Who can you trust? Deb hears this question over and over again in her professional practice as an elder law attorney and a fee-only, holistic financial planner. Let Deb teach you how to protect yourself and your assets from those who might not have your best interests at heart. [Editor's note: Deb no longer contributes to Silver Planet, but we have made her archived blog entries available as a service to our readers.]
Have you lived without your credit cards for the last week? Has it seemed rather mid-20th century, or even un-American, to go “cash only” for all of your purchases?
If it feels odd, just remember that your ancestors lived this way for all of history; consumer debt is a recent luxury. You may also feel like a little kid again, carrying your weekly allowance around in your pocket for purchases. Trying anything new is bound to feel strange until it becomes a new habit.
If you are the type who is tempted to overspend, I hope that going “cash only” will be your new habit for 2010. Cash-only living forces you to recognize three things.
First, you will understand that you are dealing with real money. Intellectually, we all know that credit card balances represent real money, just like we know that Las Vegas casino chips represent real money. But somehow it just doesn’t feel that way. That’s why casinos use chips. If it doesn’t feel like real money, you’ll spend more of it.
The same is true with dining out. Next time you take your spouse to a restaurant, pay cash. That $60 food and bar tab will feel more expensive if you use three $20 bills than if you whip out your Visa card. Yes, the transactions are equal, but it will feel different.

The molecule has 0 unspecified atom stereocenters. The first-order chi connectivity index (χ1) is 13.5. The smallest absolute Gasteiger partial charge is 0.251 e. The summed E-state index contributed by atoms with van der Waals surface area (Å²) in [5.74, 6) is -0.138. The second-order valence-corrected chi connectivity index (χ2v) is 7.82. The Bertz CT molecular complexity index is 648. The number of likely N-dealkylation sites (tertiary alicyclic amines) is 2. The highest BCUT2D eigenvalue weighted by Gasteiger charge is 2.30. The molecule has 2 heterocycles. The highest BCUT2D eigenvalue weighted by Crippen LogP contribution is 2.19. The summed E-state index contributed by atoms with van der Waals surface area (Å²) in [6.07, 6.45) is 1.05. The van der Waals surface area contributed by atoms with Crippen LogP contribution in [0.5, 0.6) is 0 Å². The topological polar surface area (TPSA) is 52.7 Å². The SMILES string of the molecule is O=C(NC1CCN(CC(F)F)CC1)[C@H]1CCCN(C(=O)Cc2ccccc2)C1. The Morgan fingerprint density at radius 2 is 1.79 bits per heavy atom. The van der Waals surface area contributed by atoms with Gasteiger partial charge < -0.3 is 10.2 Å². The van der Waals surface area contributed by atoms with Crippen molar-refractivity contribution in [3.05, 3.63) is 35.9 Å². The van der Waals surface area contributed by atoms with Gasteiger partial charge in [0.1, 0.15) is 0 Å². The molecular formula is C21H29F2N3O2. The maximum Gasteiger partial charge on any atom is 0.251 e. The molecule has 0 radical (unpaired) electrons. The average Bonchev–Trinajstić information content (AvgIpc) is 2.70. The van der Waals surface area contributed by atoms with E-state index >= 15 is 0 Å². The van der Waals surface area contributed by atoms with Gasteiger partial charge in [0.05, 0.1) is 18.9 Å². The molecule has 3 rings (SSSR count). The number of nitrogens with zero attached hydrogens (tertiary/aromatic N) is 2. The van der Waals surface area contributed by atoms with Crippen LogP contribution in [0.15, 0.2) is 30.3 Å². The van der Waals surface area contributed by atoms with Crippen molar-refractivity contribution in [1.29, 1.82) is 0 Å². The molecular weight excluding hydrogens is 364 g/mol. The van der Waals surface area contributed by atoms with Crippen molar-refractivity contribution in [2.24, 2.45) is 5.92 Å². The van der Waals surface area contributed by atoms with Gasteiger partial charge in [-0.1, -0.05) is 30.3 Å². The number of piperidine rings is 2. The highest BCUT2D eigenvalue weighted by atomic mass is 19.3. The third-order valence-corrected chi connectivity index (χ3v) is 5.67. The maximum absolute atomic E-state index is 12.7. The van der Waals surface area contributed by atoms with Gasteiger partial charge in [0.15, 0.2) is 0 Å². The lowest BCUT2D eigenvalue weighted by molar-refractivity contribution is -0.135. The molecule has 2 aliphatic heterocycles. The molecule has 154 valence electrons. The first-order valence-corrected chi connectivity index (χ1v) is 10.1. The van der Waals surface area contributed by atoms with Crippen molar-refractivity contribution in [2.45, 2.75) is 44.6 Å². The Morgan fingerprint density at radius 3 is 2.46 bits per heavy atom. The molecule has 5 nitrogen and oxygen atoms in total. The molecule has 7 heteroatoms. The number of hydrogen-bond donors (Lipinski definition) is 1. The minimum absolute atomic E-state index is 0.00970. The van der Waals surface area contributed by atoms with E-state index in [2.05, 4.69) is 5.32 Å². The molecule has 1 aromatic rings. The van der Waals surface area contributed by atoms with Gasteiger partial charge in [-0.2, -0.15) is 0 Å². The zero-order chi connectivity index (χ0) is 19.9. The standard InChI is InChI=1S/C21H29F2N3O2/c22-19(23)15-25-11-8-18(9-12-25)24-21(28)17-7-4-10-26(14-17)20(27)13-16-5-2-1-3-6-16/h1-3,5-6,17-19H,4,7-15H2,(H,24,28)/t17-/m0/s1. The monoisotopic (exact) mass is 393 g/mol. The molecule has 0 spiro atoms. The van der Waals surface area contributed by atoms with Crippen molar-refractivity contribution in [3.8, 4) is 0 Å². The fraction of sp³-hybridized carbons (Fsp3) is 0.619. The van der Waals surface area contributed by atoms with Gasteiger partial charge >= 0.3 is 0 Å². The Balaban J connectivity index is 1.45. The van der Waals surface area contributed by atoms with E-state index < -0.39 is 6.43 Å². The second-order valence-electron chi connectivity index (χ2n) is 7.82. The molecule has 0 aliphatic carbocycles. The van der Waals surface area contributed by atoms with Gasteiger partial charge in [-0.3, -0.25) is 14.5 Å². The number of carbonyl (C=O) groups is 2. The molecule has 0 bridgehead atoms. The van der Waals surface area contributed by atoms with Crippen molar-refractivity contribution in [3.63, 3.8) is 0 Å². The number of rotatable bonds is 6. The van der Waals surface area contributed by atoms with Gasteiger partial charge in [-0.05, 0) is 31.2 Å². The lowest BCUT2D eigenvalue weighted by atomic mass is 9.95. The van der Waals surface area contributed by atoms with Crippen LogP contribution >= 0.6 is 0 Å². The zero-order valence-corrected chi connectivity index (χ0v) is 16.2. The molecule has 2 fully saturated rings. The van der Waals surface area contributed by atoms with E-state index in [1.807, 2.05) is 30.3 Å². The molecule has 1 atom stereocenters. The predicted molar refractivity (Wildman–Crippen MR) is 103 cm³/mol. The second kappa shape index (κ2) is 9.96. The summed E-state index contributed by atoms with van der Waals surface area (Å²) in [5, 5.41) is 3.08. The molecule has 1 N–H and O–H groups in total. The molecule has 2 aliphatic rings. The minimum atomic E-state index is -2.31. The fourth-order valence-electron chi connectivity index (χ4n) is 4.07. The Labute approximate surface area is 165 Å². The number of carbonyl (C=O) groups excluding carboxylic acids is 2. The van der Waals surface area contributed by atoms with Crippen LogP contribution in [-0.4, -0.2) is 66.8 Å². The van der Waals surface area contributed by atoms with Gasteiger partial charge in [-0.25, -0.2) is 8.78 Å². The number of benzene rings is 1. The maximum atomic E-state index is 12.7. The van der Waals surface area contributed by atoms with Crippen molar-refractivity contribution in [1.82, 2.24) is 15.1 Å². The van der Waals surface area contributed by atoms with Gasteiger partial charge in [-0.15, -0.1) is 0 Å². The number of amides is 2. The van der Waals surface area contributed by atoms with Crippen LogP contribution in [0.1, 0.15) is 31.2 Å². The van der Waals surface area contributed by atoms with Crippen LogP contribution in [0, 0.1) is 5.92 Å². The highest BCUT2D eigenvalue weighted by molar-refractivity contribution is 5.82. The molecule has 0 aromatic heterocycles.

Second, using cash pushes your spending habits into consciousness. Using a credit card can sometimes be an almost mindless activity, since you’ve pushed the day of reckoning into the future. You’ll pay your credit card bill next month and worry about it then. Watching cash leave your hands forces you to worry about it now.
Finally, using cash will remind you that you are dealing with a finite resource. If the $50 you intended as your walking-around money for the week is gone, it’s gone. With no credit card in your wallet to fall back on, you will feel broke—never a comfortable feeling. And you will feel it now, not just someday in the future. That immediate discomfort will change your behavior, and you will spend less and save more.
Just remember that your ultimate goal is to reduce your credit card balance to zero. These first steps to achieve your goal should bring some comfort and satisfaction.
By Deborah Hoskins, JD, CFP
The Wise and the Wary Blog